concluded fourth Los Angeles Greek Film Festival
(LAGFF) offered an eclectic--and sometimes controversial--slate of films.
Seventeen new works were were screened over a three-day period which included
an Industry Program featuring one-on-ones with such film execs as Matthew
Buzzell, Terry Dougas, John D. Eraklis and Lynette Howell. The Festival
Founders, Angeliki Giannakopoulos and Ersi Danou, presented the Career
Achievement Award to Phedon Papamichael, the Greek-born cinematographer
whose many credits include Walk the Line, Sideways, 3.10 to Yuma and Knight
and Day, starring Tom Cruise and Cameron Diaz.
Papamichael was also represented in the festival with ARCADIA LOST, a
feature which he directed and shot, working from a script by David Arinello.
Shot largely in Greece, the film mixed realism, surrealism and flashes
of poetry in telling the story of two American teenagers, the Lolita-like
Charlotte (Haley Bennett) and Sye (Carter Jenkins), who seemingly survive
a car crash which kills their parents and are left to wander on their
own, without water or food, across a bleak, unforgiving landscape, like
the young heroes of Nicholas Roeg's 1971 film, Walkabout. (It's more likely
that they didn't really survive the crash and that the entire story takes
place in the after-life).
A confusing, maddeningly incoherent and portentous script marred ARCADIA
LOST and wasted good performances by Bennett and Jenkins, and by Nick
Nolte and Dato Bakhtadze, who respectively played A Wandering Sage and
The Devil. Papamichael shot the film capably but couldn't save it from
The festival jury named 4 Black Suits as best feature, with Plato's Academy
taking the audience-favorite award. Both were comedies, the former (written,
directed and starring Renos Haralambidis) on the goofy, slapstick side,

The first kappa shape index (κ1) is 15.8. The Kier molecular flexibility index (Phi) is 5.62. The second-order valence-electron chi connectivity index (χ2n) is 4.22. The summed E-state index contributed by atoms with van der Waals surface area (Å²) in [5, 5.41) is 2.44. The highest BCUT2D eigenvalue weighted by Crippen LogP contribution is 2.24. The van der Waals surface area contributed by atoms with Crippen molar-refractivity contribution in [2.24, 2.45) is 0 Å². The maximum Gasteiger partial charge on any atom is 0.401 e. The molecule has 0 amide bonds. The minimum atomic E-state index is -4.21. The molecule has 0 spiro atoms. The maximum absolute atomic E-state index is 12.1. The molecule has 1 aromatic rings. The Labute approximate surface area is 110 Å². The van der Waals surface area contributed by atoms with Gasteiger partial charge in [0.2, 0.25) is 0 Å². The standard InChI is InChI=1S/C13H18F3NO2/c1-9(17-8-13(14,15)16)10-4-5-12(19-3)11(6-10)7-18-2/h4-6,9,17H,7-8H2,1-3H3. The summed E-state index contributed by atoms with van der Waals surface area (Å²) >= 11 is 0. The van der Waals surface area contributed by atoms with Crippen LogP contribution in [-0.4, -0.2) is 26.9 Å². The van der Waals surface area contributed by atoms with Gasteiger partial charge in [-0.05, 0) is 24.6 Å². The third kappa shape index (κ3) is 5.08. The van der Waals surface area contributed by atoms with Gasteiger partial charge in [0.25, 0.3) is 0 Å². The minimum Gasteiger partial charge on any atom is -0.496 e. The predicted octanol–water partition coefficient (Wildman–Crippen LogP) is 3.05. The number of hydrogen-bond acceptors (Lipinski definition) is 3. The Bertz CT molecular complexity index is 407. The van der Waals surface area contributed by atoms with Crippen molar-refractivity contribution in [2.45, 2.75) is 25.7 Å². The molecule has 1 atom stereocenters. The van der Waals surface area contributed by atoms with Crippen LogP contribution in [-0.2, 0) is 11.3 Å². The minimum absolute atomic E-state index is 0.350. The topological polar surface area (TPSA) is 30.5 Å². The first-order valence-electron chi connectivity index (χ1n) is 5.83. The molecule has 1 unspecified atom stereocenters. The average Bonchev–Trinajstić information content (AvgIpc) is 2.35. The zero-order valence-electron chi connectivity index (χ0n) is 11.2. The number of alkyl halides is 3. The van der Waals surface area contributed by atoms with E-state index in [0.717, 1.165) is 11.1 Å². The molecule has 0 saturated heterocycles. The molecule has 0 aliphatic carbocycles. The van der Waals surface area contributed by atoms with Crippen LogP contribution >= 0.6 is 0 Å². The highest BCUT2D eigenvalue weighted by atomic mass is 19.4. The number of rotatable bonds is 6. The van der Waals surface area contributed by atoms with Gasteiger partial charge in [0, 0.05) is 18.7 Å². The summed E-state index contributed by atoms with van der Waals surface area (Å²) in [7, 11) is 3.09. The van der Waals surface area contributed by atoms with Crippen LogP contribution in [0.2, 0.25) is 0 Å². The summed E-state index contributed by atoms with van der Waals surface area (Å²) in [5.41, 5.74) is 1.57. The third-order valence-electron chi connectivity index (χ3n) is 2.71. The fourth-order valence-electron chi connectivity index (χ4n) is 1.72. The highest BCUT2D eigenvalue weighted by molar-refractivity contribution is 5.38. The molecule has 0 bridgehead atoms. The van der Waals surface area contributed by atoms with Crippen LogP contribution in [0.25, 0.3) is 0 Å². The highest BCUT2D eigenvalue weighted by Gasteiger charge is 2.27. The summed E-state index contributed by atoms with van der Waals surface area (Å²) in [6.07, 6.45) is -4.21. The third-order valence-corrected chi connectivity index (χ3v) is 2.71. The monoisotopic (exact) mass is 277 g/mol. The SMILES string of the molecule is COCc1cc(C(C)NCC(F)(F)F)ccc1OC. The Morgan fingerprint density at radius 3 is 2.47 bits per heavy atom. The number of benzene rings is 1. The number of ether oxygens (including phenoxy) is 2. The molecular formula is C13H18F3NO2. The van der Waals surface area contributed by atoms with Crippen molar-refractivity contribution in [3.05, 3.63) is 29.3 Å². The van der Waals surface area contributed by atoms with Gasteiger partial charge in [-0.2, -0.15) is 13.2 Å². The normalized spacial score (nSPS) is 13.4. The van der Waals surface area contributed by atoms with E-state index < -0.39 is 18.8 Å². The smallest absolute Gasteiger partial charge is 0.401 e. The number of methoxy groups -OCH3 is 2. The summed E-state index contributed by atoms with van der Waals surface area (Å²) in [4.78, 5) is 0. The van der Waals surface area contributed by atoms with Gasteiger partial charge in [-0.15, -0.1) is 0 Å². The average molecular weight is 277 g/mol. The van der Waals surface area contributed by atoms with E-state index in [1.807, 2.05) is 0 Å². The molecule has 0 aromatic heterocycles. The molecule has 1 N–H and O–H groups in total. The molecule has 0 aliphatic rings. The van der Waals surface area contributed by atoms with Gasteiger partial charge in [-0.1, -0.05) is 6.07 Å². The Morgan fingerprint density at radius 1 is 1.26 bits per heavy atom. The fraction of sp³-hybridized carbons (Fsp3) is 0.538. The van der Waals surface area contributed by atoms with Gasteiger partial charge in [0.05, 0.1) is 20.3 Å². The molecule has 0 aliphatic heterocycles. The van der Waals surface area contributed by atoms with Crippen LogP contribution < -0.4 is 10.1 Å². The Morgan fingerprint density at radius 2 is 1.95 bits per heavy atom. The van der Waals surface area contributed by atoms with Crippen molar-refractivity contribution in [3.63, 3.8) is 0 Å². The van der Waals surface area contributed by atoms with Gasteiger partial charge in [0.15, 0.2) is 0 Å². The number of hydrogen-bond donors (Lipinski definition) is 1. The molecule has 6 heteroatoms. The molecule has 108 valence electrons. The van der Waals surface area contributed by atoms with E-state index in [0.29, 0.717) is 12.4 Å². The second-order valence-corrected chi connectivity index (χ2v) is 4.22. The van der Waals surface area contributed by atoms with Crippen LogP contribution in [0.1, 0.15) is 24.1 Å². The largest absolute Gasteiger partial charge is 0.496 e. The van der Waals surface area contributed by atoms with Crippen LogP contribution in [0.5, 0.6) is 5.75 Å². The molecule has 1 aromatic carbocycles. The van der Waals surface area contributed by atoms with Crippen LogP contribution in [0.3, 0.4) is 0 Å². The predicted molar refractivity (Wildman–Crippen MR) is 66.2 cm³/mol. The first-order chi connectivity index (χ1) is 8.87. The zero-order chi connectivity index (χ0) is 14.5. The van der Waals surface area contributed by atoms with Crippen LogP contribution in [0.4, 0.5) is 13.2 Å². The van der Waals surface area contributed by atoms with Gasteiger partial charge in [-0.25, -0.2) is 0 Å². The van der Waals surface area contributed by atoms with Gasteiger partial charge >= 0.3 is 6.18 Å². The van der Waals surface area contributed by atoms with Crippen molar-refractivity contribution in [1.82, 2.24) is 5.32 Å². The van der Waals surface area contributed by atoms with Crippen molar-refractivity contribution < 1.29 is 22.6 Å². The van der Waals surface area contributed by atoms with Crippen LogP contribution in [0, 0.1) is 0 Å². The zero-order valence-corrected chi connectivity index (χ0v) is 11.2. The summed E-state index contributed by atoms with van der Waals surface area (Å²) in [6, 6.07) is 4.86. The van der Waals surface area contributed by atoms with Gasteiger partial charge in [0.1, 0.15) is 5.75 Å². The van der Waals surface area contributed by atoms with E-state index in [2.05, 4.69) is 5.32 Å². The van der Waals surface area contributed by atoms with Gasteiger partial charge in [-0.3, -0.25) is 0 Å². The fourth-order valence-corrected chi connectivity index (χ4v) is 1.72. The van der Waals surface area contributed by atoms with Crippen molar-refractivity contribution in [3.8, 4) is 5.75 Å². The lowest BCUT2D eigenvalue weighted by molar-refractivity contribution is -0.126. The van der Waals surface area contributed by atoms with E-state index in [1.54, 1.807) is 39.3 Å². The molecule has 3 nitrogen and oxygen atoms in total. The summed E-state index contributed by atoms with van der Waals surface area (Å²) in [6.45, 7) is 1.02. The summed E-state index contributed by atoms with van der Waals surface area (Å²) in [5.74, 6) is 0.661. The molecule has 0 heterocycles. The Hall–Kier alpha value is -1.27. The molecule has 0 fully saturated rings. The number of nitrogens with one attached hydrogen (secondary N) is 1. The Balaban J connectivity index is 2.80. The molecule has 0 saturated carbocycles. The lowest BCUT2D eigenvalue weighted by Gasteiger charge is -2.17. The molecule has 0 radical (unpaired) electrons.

the latter a bitter-sweet look at identity issues in modern Athens (the
hero, a proud and zenophobic Greek, is shaken to his roots when he learns
that he might be part Albanian).
The other two main features, Black Field and Dogtooth, received no prizes
but stirred up the most fuss. Black Field, written and directed by Vardis
Marinakis (a graduate of London's National Film School), was set in 1650
and told a dark, powerful story about a young nun (the remarkable Sofia
Georgovassili) and a Jannissary (the equally talented Hristos Passalis)
on the run from his Turkish overlords. Their love affair, which begins
in a bleak, inhuman, mountaintop nunnery and concludes in a dreamscape-like
forest, is noteworthy for its many startling, passionate and original
moments. Marinakis is a young filmmaker to watch out for.
Dogtooth, which won the Un Certain Regard prize at the 2009 Cannes Film
Festival, was directed and co-written by Yorgos Lanthimos. A bold, uncompromising
but deeply unsettling fable, it goes behind the fortress-like walls of
a suburban home ruled by tyrannical parents who have kept their three
children cut off from the world. It's a microcosm of a totalitarian society
replete with sadomasochistic sex, torture and mind-control. Some audience
members at LAGFF walked out of Dogtooth's screening, others applauded
it for its courage. It will be interesting to see what the general public's
reaction will be when Kino International releases Dogtooth on the art-film
circuit this summer.
LAGGF's best-documentary prize went to COLOSSI OF LOVE, Nikkos Mistriotis'
cheeky and hilarious look at the kamakis (Greek for harpoons)--a sub-class
of young Greek studs who gained a measure of fame in the 70s and 80s when
they began to sexually service the foreign women who flocked to tourist
centers like Rhodes and Mykonos on package-holidays. Mistriotis interviewed
lots of surviving kamakis and a few of the women they had slept with,
nearly all of whom had fond memories of their happy days in sunny, swinging,
For more Festival details go to lagreekfilmfestival.org.